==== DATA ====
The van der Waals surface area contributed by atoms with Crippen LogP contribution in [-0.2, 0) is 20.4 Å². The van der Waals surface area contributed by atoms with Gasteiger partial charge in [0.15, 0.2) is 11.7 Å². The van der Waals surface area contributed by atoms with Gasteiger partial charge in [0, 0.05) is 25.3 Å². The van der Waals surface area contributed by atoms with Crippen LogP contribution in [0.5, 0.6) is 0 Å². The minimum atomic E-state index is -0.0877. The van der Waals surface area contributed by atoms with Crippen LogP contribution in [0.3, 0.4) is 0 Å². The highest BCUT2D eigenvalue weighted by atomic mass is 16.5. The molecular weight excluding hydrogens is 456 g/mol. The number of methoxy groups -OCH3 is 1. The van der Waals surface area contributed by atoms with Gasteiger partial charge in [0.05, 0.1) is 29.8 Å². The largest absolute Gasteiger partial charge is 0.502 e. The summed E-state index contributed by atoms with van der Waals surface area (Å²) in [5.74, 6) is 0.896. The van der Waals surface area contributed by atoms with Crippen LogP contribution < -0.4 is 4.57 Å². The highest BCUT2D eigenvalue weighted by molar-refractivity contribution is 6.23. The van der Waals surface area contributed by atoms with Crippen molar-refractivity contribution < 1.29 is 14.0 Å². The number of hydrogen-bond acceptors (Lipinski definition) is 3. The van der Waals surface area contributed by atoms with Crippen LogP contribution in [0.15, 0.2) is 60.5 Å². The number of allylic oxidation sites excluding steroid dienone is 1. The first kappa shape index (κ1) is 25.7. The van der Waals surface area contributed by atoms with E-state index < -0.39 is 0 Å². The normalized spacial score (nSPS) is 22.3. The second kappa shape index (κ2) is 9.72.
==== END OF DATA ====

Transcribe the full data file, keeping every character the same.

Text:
The van der Waals surface area contributed by atoms with Crippen LogP contribution in [-0.2, 0) is 20.4 Å². The van der Waals surface area contributed by atoms with Gasteiger partial charge in [0.15, 0.2) is 11.7 Å². The van der Waals surface area contributed by atoms with Gasteiger partial charge in [0, 0.05) is 25.3 Å². The van der Waals surface area contributed by atoms with Crippen LogP contribution in [0.5, 0.6) is 0 Å². The minimum atomic E-state index is -0.0877. The van der Waals surface area contributed by atoms with Crippen LogP contribution in [0.3, 0.4) is 0 Å². The highest BCUT2D eigenvalue weighted by atomic mass is 16.5. The molecular weight excluding hydrogens is 456 g/mol. The number of methoxy groups -OCH3 is 1. The van der Waals surface area contributed by atoms with Gasteiger partial charge in [0.05, 0.1) is 29.8 Å². The largest absolute Gasteiger partial charge is 0.502 e. The summed E-state index contributed by atoms with van der Waals surface area (Å²) in [5.74, 6) is 0.896. The van der Waals surface area contributed by atoms with Crippen LogP contribution < -0.4 is 4.57 Å². The highest BCUT2D eigenvalue weighted by molar-refractivity contribution is 6.23. The van der Waals surface area contributed by atoms with Crippen molar-refractivity contribution < 1.29 is 14.0 Å². The number of hydrogen-bond acceptors (Lipinski definition) is 3. The van der Waals surface area contributed by atoms with Crippen LogP contribution in [0.15, 0.2) is 60.5 Å². The number of allylic oxidation sites excluding steroid dienone is 1. The first kappa shape index (κ1) is 25.7. The van der Waals surface area contributed by atoms with E-state index < -0.39 is 0 Å². The normalized spacial score (nSPS) is 22.3. The second kappa shape index (κ2) is 9.72.